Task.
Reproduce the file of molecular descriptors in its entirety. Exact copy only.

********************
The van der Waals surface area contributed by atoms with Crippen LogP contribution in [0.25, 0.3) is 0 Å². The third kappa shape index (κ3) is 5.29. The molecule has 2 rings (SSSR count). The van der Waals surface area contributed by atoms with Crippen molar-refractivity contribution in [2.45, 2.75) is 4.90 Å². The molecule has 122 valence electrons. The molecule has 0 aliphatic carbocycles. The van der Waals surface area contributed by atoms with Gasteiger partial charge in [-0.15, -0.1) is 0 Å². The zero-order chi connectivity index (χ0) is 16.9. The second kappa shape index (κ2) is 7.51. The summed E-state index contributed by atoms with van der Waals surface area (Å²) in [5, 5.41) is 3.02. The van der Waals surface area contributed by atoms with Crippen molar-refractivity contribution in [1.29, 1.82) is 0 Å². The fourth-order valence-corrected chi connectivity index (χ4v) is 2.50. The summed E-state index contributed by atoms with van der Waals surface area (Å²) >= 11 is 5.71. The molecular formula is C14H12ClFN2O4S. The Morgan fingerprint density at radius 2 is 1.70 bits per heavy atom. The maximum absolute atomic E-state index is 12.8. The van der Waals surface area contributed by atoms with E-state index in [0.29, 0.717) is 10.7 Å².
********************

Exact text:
The van der Waals surface area contributed by atoms with Crippen LogP contribution in [0.25, 0.3) is 0 Å². The third kappa shape index (κ3) is 5.29. The molecule has 2 rings (SSSR count). The van der Waals surface area contributed by atoms with Crippen molar-refractivity contribution in [2.45, 2.75) is 4.90 Å². The molecule has 122 valence electrons. The molecule has 0 aliphatic carbocycles. The van der Waals surface area contributed by atoms with Gasteiger partial charge in [-0.15, -0.1) is 0 Å². The zero-order chi connectivity index (χ0) is 16.9. The second kappa shape index (κ2) is 7.51. The summed E-state index contributed by atoms with van der Waals surface area (Å²) in [5, 5.41) is 3.02. The van der Waals surface area contributed by atoms with Crippen molar-refractivity contribution in [1.29, 1.82) is 0 Å². The fourth-order valence-corrected chi connectivity index (χ4v) is 2.50. The summed E-state index contributed by atoms with van der Waals surface area (Å²) >= 11 is 5.71. The molecular formula is C14H12ClFN2O4S. The Morgan fingerprint density at radius 2 is 1.70 bits per heavy atom. The maximum absolute atomic E-state index is 12.8. The van der Waals surface area contributed by atoms with E-state index in [0.29, 0.717) is 10.7 Å².